CPA votes in various elections between 1943 and 1945 fell from 22% in working class seats to 12% in the period between 1946 and 1947 in the same seats. It was during this period of an ebb in struggle and a rising Cold War hysteria that the CPA decided to launch the miners union into an indefinite strike against the bosses who were backed up by the ALP government and the state machine.

Internationally, the ebb coincided with the imminent victory of Mao’s Red Army in China and the Communist Party peasant-led struggles in parts of Asia, especially Malaysia. Under the influence of these regional developments and encouraged for a time by Moscow, the CPA underwent a brief ultra left turn. They thought that they would follow the lead of their sister parties and potentially take power in Australia.

The Trotskyists at the time were organised in the small Workers Party. They were highly critical of the CPA leaders’ strategy but were far too small to have any effect on the struggle or on a significant section of the CPA rank and file.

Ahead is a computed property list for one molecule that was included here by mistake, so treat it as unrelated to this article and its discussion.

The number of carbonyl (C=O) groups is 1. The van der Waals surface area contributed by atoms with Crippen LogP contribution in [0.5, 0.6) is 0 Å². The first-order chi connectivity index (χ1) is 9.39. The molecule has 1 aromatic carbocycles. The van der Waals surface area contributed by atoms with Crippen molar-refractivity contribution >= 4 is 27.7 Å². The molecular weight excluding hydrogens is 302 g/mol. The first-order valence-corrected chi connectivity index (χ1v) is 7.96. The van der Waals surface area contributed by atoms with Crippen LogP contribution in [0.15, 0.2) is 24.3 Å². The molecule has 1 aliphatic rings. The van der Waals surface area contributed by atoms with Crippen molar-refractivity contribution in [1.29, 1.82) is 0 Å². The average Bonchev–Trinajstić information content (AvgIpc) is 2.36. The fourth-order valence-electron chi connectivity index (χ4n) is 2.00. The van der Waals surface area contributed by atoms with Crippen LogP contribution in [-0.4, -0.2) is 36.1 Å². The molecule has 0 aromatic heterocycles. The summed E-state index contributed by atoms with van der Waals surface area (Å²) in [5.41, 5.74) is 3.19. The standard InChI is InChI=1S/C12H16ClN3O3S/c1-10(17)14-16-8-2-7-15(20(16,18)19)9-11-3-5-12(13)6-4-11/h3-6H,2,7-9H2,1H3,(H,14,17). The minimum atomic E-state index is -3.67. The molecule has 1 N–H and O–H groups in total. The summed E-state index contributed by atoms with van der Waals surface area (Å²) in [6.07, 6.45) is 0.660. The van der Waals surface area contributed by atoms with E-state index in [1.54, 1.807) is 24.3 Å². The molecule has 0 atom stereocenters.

At the same time the key Australian Railway Union (ARU) and the Australian Workers Union (AWU) were under rightwing ALP leaderships. The miners were behind the eight ball as neither of these two important unions would support the strike. In hindsight, a militant campaign of more limited industrial action and a campaign to win the rightwing unions to a new leadership might have led to a better result in these difficult circumstances.

It was clear that the mining bosses were itching for a fight after they refused a lower offer from the union in late June 1949. The union decided to retaliate with all out strike action which was launched on June 27.

The government almost immediately banned collections to support the strikers. On July 5 the union was forced to hand over its money to the Industrial Registrar and the next day the CPA offices were raided and several union leaders were arrested. Within a fortnight seven miners’ leaders received jail terms of between six months and a year. “The Reds must be taught a lesson”, the Prime Minister told the Labor Caucus at the time.

When the NSW railway union decided to transport coal and thereby scab on the strike it was an important turning point. Soon after the AWU also scabbed further undermining the strike.